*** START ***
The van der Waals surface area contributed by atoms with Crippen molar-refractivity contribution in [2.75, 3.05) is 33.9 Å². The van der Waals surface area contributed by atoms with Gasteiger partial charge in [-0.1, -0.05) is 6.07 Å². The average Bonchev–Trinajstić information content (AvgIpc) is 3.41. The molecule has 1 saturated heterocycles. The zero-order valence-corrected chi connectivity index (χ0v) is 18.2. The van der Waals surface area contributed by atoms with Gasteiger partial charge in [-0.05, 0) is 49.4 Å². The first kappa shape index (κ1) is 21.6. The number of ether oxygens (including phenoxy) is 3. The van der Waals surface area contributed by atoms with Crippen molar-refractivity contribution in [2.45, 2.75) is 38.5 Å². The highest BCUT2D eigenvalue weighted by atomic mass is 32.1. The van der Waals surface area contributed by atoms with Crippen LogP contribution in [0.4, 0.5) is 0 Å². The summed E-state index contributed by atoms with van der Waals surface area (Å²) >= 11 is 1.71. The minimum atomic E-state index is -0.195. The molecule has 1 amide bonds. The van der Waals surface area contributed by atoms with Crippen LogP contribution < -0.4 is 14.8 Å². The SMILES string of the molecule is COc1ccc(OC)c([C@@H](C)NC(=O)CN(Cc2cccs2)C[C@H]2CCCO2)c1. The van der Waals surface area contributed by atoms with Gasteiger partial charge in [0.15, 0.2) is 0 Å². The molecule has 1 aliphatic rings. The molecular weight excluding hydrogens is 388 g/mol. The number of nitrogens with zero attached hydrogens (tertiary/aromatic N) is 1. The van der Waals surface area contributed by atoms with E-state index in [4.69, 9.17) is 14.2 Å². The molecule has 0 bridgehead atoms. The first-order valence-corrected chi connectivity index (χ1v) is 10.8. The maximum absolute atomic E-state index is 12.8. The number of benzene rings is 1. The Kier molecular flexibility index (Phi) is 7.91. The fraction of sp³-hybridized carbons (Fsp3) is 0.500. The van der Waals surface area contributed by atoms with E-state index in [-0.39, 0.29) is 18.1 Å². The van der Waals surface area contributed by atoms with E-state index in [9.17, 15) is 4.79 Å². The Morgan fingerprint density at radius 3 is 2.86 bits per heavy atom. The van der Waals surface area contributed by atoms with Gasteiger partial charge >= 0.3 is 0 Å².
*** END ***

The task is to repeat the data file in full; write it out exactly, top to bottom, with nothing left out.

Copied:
The van der Waals surface area contributed by atoms with Crippen molar-refractivity contribution in [2.75, 3.05) is 33.9 Å². The van der Waals surface area contributed by atoms with Gasteiger partial charge in [-0.1, -0.05) is 6.07 Å². The average Bonchev–Trinajstić information content (AvgIpc) is 3.41. The molecule has 1 saturated heterocycles. The zero-order valence-corrected chi connectivity index (χ0v) is 18.2. The van der Waals surface area contributed by atoms with Gasteiger partial charge in [-0.05, 0) is 49.4 Å². The first kappa shape index (κ1) is 21.6. The number of ether oxygens (including phenoxy) is 3. The van der Waals surface area contributed by atoms with Crippen molar-refractivity contribution in [2.45, 2.75) is 38.5 Å². The highest BCUT2D eigenvalue weighted by atomic mass is 32.1. The van der Waals surface area contributed by atoms with Crippen LogP contribution in [0.4, 0.5) is 0 Å². The summed E-state index contributed by atoms with van der Waals surface area (Å²) >= 11 is 1.71. The minimum atomic E-state index is -0.195. The molecule has 1 amide bonds. The van der Waals surface area contributed by atoms with Crippen LogP contribution < -0.4 is 14.8 Å². The SMILES string of the molecule is COc1ccc(OC)c([C@@H](C)NC(=O)CN(Cc2cccs2)C[C@H]2CCCO2)c1. The van der Waals surface area contributed by atoms with Gasteiger partial charge in [0.15, 0.2) is 0 Å². The molecule has 1 aliphatic rings. The molecular weight excluding hydrogens is 388 g/mol. The number of nitrogens with zero attached hydrogens (tertiary/aromatic N) is 1. The van der Waals surface area contributed by atoms with E-state index in [4.69, 9.17) is 14.2 Å². The molecule has 0 bridgehead atoms. The first-order valence-corrected chi connectivity index (χ1v) is 10.8. The maximum absolute atomic E-state index is 12.8. The number of benzene rings is 1. The Kier molecular flexibility index (Phi) is 7.91. The fraction of sp³-hybridized carbons (Fsp3) is 0.500. The van der Waals surface area contributed by atoms with E-state index in [-0.39, 0.29) is 18.1 Å². The van der Waals surface area contributed by atoms with E-state index in [9.17, 15) is 4.79 Å². The Morgan fingerprint density at radius 3 is 2.86 bits per heavy atom. The van der Waals surface area contributed by atoms with Gasteiger partial charge >= 0.3 is 0 Å².